Wired for Defense
The importance of cybersecurity for school districts
by Jonathan Riggs
On May 7, hackers held the city of Baltimore hostage in a vicious cyberattack. They infected the city’s servers with a new form of malware called RobbinHood and demanded a ransom of about $76,000—or Baltimore’s data would be lost forever.
Ultimately, the city opted not to pay the ransom. According to The Baltimore Sun, officials project they will spend about $10 million in recovery efforts by the end of the year, compounded by an additional $8.2 million in lost or delayed revenue—not to mention the millions of people affected, inconvenienced or worse.
Baltimore isn’t the first U.S. city to weather this type of threat—Atlanta suffered a similar attack in 2018—and it won’t be the last.
“But cities aren’t the only highly vulnerable targets to be found by would-be attackers,” writes Sean Gallagher, IT and national security editor of Ars Technica. “There are hundreds of thousands of internet-connected Windows systems in the United States that still appear to be vulnerable … and hundreds of them—if not thousands—are servers in use at U.S. public school systems.”
In fact, as reported by writer Benjamin Herold in Education Week: “Districts around the county have fallen victim to phishing scams, hacks, ransomware attacks and missteps by their own staff and students. The fallout has included millions of lost taxpayer dollars, tens of thousands of teachers and children who have had their personal data compromised, and an erosion of public trust.”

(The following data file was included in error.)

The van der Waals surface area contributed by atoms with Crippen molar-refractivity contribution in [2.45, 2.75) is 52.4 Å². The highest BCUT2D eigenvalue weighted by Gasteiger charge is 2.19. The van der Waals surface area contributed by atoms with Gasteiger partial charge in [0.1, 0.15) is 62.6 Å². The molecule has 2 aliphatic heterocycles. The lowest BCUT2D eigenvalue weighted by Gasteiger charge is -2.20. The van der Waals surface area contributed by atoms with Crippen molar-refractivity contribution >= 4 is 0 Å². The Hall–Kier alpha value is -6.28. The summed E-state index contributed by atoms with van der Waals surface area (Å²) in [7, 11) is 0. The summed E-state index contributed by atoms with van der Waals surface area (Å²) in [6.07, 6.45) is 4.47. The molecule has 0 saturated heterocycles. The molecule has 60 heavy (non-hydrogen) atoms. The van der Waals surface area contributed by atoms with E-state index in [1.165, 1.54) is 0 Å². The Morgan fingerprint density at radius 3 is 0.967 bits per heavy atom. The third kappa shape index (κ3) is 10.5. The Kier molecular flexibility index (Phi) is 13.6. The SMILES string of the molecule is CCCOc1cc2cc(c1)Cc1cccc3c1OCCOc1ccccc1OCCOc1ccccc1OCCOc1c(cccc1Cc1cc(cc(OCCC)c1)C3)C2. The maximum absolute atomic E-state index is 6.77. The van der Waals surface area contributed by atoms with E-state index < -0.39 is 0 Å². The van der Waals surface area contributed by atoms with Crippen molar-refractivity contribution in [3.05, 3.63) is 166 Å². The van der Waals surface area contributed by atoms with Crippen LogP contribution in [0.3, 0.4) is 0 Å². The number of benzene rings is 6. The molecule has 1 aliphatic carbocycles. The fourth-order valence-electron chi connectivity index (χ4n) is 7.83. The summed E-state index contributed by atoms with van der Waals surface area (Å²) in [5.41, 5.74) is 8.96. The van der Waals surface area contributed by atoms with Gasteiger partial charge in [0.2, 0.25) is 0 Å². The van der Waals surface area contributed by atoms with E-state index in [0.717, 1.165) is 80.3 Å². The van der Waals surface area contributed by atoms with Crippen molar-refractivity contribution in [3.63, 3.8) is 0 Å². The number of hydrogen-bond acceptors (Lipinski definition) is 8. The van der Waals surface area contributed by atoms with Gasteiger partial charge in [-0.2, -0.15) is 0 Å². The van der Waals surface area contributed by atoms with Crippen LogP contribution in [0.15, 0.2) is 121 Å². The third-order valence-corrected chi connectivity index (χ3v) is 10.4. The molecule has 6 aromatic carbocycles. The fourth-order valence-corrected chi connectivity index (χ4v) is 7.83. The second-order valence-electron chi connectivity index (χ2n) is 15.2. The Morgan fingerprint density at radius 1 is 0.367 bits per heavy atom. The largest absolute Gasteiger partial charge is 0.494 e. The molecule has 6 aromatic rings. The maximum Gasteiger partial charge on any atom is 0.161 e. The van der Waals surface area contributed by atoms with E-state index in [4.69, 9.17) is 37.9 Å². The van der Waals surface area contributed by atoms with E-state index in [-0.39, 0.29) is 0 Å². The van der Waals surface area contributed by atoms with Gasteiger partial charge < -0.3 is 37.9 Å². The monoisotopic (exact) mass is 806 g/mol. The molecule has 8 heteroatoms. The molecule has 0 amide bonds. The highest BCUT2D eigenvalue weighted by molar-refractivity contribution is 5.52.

Every school has student data that can be stolen, files that can be corrupted, and networks and data systems that can be held for ransom. Therefore, it is vital for educational organizations, whether they own their own network infrastructures or not, to protect themselves as much as possible.
Experts say schools and districts need to proactively teach students and staff to be good digital citizens, to guard their online privacy and security and to be knowledgeable about hardware, software and personnel-based defense systems.
The best weapon in this fight is information and a strong support network. Hopefully, with a broader group working to support each other, academic professionals can build a future where technology enhances the educational experience, while keeping all of its users safe.
Best Practices for Educational Institutions
Networks should be protected through a systematic integration of appliances, tools, services and practices. From the outside, a district should actively block access to and from countries that produce high levels of fraudulent activity.
Network account management should be automated and integrated with HR/personnel employee onboarding management systems. Student access should be handled in a similar manner. No pre-shared or open guest access should be allowed.
Simply put, all activity should be subject to monitoring.
Communication within a student network should be strictly limited to domain-to-domain traffic only. All other traffic should be blocked except for the staff administrative domain, which allows for a safe environment for students and teachers to communicate.
Networks should require a minimum specification for a device to obtain access.
District-owned devices should be maintained at the highest levels of validated security/operating system updates.
Internet of Things (IoT)
Districts should also use a password change and retention policy. This policy includes password requirements involving length, complexity and acceptable types of letter combinations.
Passwords should not be shared; no one should log on to the network for anyone else.
Access to “all”-type group emails (i.e., all staff, all teachers, etc.) should be limited to designated individuals only, and all one-way group communication should be sent via BCC.